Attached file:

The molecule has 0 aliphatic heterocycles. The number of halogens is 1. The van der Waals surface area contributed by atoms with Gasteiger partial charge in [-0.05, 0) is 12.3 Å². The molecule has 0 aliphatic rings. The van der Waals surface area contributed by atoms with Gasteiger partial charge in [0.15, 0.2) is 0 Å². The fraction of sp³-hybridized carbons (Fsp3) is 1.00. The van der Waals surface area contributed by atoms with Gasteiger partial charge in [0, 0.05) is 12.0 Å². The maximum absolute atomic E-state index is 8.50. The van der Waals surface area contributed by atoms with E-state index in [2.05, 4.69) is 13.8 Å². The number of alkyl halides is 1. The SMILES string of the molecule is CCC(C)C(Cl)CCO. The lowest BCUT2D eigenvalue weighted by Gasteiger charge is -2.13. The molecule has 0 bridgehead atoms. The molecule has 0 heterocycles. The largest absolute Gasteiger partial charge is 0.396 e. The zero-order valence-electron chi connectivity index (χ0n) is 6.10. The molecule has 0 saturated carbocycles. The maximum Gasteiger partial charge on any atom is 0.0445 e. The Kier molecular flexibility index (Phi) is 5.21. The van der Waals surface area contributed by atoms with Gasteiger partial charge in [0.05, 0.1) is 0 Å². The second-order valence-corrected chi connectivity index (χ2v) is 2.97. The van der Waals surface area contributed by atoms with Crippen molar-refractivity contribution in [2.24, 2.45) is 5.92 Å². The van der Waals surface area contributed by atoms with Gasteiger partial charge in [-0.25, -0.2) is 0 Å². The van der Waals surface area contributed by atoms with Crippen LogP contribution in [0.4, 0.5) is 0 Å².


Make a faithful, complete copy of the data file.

The molecule has 0 aliphatic heterocycles. The number of halogens is 1. The van der Waals surface area contributed by atoms with Gasteiger partial charge in [-0.05, 0) is 12.3 Å². The molecule has 0 aliphatic rings. The van der Waals surface area contributed by atoms with Gasteiger partial charge in [0.15, 0.2) is 0 Å². The fraction of sp³-hybridized carbons (Fsp3) is 1.00. The van der Waals surface area contributed by atoms with Gasteiger partial charge in [0, 0.05) is 12.0 Å². The maximum absolute atomic E-state index is 8.50. The van der Waals surface area contributed by atoms with E-state index in [2.05, 4.69) is 13.8 Å². The number of alkyl halides is 1. The SMILES string of the molecule is CCC(C)C(Cl)CCO. The lowest BCUT2D eigenvalue weighted by Gasteiger charge is -2.13. The molecule has 0 bridgehead atoms. The molecule has 0 heterocycles. The largest absolute Gasteiger partial charge is 0.396 e. The zero-order valence-electron chi connectivity index (χ0n) is 6.10. The molecule has 0 saturated carbocycles. The maximum Gasteiger partial charge on any atom is 0.0445 e. The Kier molecular flexibility index (Phi) is 5.21. The van der Waals surface area contributed by atoms with Gasteiger partial charge in [0.05, 0.1) is 0 Å². The second-order valence-corrected chi connectivity index (χ2v) is 2.97. The van der Waals surface area contributed by atoms with Crippen molar-refractivity contribution in [2.24, 2.45) is 5.92 Å². The van der Waals surface area contributed by atoms with Gasteiger partial charge in [-0.25, -0.2) is 0 Å². The van der Waals surface area contributed by atoms with Crippen LogP contribution in [0.4, 0.5) is 0 Å².